Acting Police Commissioner Stephen Williams yesterday urged the public to keep the faith in the T&T Police Service as he promised to root out all rogue officers.He made the call even as an officer appeared in court charged with the robbery of two Chinese businessmen last week.
Speaking at the weekly police press briefing at the Police Administration Building, Port-of-Spain, yesterday morning, Williams admitted that the T&T Police Service's (TTPS) reputation had been tarnished by recent incidents in which police officers have been accused of committing crimes.
"Today I want to give the public the assurance that the TTPS is staffed with a majority of officers who are honest, law abiding and committed to fulfilling their obligations and oath in the noble profession of policing.
"Instances like these will be the exception and we will be doing everything possible to minimise the recurrence of events like the one," Williams said.He sought to assure the public that all allegations made against police officers were treated seriously and that those accused were not given favourable treatment.
"The TTPS will take a tough approach to any criminal conduct which is alleged against any police officer. The public is vesting trust in the TTPS and we must do nothing to undermine this. Clear decisive and timely action will be taken in every case to remove what we can describe as the rogue element from the Police Service," Williams said.
In a press release issued later in the day, he noted that since 2012, 150 officers, varying in rank from constable to Assistant Commissioner of Police (ACP), had been suspended by the TTPS after being charged with criminal offences, including murder, misbehaviour in public office, perverting the course of public justice, sedition, assault and driving under the influence.
During the earlier press conference, while he refused to comment extensively on the investigation into last week's robbery, which is still ongoing, Williams said preliminary investigations showed that the group of men responsible for the crime were not all police officers.
"I don't want us to go away with the assumption that all that you have seen in that video are police officers," he said, as he referred to a short video of CCTV footage of the incident which has been broadcast on social media websites.
The video clip clearly shows a group of men, dressed in what appear to be police uniforms, arriving at the businessman's Claxton Bay home in a police vehicle.
Asked about the impact of social media in assisting the police in solving crimes, Williams encouraged citizens to post videos of suspicious activity and crimes.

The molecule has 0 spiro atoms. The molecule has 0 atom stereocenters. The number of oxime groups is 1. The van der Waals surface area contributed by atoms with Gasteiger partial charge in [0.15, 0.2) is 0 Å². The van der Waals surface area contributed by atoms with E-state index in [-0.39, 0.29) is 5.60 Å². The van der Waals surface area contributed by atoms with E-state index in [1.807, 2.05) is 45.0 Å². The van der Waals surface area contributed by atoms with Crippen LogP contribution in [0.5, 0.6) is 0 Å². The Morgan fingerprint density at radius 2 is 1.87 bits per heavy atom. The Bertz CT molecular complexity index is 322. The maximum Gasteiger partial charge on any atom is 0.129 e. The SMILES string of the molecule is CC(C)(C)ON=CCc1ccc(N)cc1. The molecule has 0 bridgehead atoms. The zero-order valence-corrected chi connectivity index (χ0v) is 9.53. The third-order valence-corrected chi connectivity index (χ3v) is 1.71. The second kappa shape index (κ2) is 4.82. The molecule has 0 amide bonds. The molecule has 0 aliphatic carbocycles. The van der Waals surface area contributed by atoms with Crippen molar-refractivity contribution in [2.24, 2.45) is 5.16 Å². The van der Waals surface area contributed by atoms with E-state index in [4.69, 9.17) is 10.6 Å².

"We have no objection to the citizens putting videos they have recorded on social media but we would want them to provide the TTPS with as much assistance as possible," he said.
However, he said as a result of the incident, the TTPS had amended the protocols for police officers conducting raids and executing search warrants.
"We will enure that police raids and searches are not conducted by police officers without visible police uniform. That will assist us in ensuring that the citizens out there do not facilitate anyone just saying police.
"Whoever comes must be in police uniform and must provide some feedback in terms of ID. Police officers are supposed to carry ID cards and that can be demanded by a citizen," Williams said.
As he renewed calls to citizens to partner with the police in the future, Williams said citizens would be protected through the witness protection programme if they provided tips and information to police
"There is no perfect solution. We have to build back the confidence and trust and the only way we can do that is by showing that we eliminate incidents with police officers and be tough and timely with it. But if we eliminate these incidents, it will get us closer to the point of the citizens recognising that anyone coming to their home dressed in police uniform can be trusted," he said.
Contacted yesterday, director of the Police Complaints Authority (PCA) David West agreed that the police's reputation was diminished with each incident of officers committing a crime.
"Public trust in the TTPS has been eroded by the numerous counts of alleged criminal behaviour of its members. Whilst most citizens are aware that these represent a minority in TTPS, the recent frequency of these incidents has been a cause of concern to citizens of T&T," he said.
West provided PCA statistics which showed that between 2014 and 2015, there were 362 complaints made against police officers and 367 between 2015 and this year, a marginal increase.He suggested that for confidence to improve, the public must be shown that officers were prosecuted and convicted for their alleged crimes.
"For public confidence to be restored, it's for the public to see the alleged offenders, if when tried and if found guilty, they are swiftly removed from the service," he said, as he also called for stronger criteria for recruiting officers and psychometric testing for new recruits.